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Randy Kennedy of The New York Times did a piece on the artist recently that said, “His work can – and does – provoke physical revulsion. But it is not mere provocation; it’s intended as an all-out assault, a ‘program of resistance,’ as he calls it. And the older he gets, the more explicit he has become that his target is the American entertainment-consumer economy.”

Spectators weren’t allowed in the forest, but in a smaller film arcade along the side we could observe chapters of the story. An unclothed Prince Charming wandered through its glades. Shocking events transpired. We could also visit another house in a retro ranch style that is actually a three-quarter-scale replica of McCarthy’s Salt Lake City childhood home. Alex Poots, Artistic Director of the Armory, has had a lot of explaining to do about the piece, and at one point he said, “it explores the vast and at times distressingly dark corners of the human psyche.” And the dark corners of some pretty sad vintage rooms, I would say.

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Walt Paul is not Paul McCarthy – the latter lives in Pasadena with his wife of 46 years, surrounded by kids, grandkids and pets. His grown son partnered with him in putting on W/S.

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McCarthy told an interviewer that the show “may have something to do with how we see reality and desire. And art. This is a kind of hyper-reality of desire. A Disneyesque landscape that does not exist. A dreamscape.” All of this styrofoam and soundstage equipment comes at a cost, of course, and the project required millions of dollars. I like to think of Walt Paul in his lumpy nose approaching potential benefactors: Well, there’s this plastic forest, see, and this Hershey’s syrup…

I read a review that said the show “put the grim back into the classic Brothers Grimm fairytale.” I saw it as a series of extravagant what-ifs. What if Snow White had a split (or triple) personality? What if there was a handsome prince who didn’t rescue her but treated her more like a centerfold than a princess? What if Walt actually appeared in his own movies alongside Bambi, say, or Cinderella? What if those beloved childhood movies were more like stag films? What if the dwarves weren’t wholesome and helpful and cute but more like your twisted Uncle Charlie?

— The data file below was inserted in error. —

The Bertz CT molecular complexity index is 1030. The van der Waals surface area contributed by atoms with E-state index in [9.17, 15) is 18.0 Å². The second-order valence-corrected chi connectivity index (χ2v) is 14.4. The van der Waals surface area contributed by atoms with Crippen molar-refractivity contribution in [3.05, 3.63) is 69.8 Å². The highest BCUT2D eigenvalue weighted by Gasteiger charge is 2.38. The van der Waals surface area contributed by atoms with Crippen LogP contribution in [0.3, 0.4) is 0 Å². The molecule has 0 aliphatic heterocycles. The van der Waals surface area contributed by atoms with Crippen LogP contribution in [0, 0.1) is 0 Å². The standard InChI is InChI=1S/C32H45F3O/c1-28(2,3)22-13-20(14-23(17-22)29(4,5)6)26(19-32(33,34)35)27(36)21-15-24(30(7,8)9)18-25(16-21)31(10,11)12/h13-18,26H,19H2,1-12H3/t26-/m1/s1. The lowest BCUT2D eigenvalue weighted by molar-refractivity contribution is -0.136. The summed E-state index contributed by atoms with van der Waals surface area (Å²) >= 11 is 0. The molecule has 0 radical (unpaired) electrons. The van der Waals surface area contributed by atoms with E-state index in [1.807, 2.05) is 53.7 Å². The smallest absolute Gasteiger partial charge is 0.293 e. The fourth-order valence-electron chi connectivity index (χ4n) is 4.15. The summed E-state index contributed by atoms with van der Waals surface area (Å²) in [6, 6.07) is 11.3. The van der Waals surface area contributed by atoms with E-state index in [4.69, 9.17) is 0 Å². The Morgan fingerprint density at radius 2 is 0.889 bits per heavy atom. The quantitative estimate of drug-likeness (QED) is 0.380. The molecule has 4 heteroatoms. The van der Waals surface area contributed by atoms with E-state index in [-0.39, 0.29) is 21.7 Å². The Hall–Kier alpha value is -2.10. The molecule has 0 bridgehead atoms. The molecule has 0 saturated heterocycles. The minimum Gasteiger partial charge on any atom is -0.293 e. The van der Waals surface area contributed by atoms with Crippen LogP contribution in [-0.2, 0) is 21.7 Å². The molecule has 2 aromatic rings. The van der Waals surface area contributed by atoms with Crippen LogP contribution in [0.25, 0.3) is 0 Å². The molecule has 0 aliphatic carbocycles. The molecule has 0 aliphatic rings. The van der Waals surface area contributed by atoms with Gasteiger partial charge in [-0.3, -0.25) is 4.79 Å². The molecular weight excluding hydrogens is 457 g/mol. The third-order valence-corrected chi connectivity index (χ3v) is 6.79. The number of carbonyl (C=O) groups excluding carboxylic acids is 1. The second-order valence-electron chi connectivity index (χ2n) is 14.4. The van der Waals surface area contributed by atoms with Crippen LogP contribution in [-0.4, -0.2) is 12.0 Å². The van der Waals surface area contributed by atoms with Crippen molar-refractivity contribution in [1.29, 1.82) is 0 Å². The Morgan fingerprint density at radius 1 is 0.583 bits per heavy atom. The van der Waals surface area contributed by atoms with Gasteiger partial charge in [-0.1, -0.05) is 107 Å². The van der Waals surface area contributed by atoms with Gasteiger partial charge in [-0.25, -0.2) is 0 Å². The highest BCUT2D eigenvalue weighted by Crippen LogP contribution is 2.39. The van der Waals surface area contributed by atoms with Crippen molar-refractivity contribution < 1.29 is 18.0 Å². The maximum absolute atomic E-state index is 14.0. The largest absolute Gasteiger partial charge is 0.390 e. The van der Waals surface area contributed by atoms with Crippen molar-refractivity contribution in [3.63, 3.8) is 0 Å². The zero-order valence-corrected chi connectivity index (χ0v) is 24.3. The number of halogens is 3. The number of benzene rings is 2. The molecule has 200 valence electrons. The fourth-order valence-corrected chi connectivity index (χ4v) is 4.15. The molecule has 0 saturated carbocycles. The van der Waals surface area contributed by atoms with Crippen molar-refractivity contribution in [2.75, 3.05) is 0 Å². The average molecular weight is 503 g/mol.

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The Grimm tales have always been dark. The great children’s author Philip Pullman recently came out with a new version, just in time for the 200th anniversary of their first publication.

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McCarthy’s show is also unabashedly commercial, with plentiful Snow White artifacts available in the gift shop.

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Pullman’s Fairy Tales From the Brothers Grimm are punchy and elegant but also violent and raw. In his translation of Snow White, a huntsman cuts out the heart and liver of a wild boar and takes them back to the evil queen as evidence of the girl’s death. “The cook was ordered to season them well, fry them, and the wicked queen ate them all up.”

Do you recall the conversation parents have had from time to time about whether these ancient fairy tales offer an appropriate reading experience for their innocent youngsters? The answer is No, if you’re doing it right. And this version is done to a turn.

 

3 Comments

Filed under Art, Culture, Fiction, Film, History, Jean Zimmerman, Publishing, Writers, Writing

3 responses to “Dirty Disney

  1. ANN HOFFER

    Right.

  2. Not only satire depicts what is repulsive or malevolent. See Shakespeare: Iago.

  3. ANN HOFFER

    Pretty grim. I take that back…. not pretty. I guess I don’t understand why satire so often strives to depict what is so absolutely repulsive. Is this art? The STANFORD Encyclopedia of Philosophy states:
    “The definition of art is controversial in contemporary philosophy.
    Whether art can be defined has also been a matter of controversy.
    The philosophical usefulness of a definition of art has also been debated.”

    ‘Tis neither here nor there. (I know… that’s Shakespeare.)